Arthur de Laborde
07:45, January 25, 2023
While the pension reform bill divides, members of the government are trying to convince the French of the need for the project. In Saint-Parres-lès-Vaudes, in Aube, Gabriel Attal went to meet the inhabitants of the small town. Among the topics of discussion, the employment of seniors.
Convince the French almost one by one. The government is relying on education to convince the French of the relevance of the pension reform. While Parliament will begin examining the text from next week, ministers are sent to the front line. Monday evening, Gabriel Attal, the Minister in charge of Public Accounts participated in a public meeting in Saint-Parres-lès-Vaudes, in Aube, a small rural town which had placed Marine Le Pen in the lead in the second round of the presidential election.
Ministers invited to go to the field
In this small communal hall, in the middle of about fifty inhabitants, the Minister in charge of Public Accounts tries to answer the doubts about the index that the government wants to create to push companies to hire seniors. “Will there be penalties?” asks a person who came to meet him. “Today, a priori no. So it’s useless,” he continues. Gabriel Attal recognizes: “We still have progress to make in France to improve the employment of seniors. It is also part of the subjects of the reform. We can really enrich.”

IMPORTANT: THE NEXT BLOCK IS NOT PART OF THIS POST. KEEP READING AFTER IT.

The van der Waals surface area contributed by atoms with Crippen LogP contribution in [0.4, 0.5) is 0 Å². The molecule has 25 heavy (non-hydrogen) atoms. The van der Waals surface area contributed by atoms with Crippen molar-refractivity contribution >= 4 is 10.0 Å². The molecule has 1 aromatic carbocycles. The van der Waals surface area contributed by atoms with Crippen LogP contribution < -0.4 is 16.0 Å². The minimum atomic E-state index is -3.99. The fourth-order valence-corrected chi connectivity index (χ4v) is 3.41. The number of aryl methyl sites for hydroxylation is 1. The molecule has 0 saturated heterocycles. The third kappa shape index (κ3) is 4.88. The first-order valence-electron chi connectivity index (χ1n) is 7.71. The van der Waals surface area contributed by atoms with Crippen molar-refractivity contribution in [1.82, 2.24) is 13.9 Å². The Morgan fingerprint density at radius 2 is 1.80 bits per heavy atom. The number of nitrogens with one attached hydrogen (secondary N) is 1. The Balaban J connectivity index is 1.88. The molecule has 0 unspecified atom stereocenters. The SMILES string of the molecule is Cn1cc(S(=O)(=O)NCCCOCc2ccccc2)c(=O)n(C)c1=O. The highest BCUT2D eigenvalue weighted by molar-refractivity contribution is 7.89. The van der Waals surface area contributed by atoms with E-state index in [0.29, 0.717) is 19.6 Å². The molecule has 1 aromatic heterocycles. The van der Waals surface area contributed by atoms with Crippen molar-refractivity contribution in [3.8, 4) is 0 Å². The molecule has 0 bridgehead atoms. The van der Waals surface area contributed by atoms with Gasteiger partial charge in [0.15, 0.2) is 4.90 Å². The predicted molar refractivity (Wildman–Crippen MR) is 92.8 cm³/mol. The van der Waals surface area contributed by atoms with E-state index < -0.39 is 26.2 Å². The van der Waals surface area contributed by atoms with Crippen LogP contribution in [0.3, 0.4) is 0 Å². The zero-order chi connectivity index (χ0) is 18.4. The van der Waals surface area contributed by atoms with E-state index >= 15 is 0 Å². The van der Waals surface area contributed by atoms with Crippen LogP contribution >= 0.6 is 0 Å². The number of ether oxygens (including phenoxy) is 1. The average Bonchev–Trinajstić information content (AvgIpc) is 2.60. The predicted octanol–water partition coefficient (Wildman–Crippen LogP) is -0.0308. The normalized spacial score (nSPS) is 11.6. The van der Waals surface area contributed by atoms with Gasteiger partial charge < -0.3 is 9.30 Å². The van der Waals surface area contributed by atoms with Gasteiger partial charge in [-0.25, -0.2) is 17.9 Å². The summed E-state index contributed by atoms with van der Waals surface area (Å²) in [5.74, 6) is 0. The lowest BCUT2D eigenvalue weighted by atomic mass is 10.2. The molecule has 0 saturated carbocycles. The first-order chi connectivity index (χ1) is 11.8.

“We need to reform our system”
The proposals fuse. The minister sometimes rejoices in it with humor. “It’s going into a big national debate.” But there are also those who, with a form of fatality, say they are convinced that this reform must be carried out while wondering if the government will be able to go all the way. “Compared to popular pressure, on what point are you not going to backpedal?” Asks a resident of the small town. “I don’t know if we will be able to convince all the French people that this is a good reform”, replies Gabriel Attal. “What I know in any case is that we need to reform our system to allow it to hold.”
Like Gabriel Attal, all ministers are invited to go into the field. But if that is not enough, predicts an adviser, it is Emmanuel Macron who will have to get his hands dirty himself.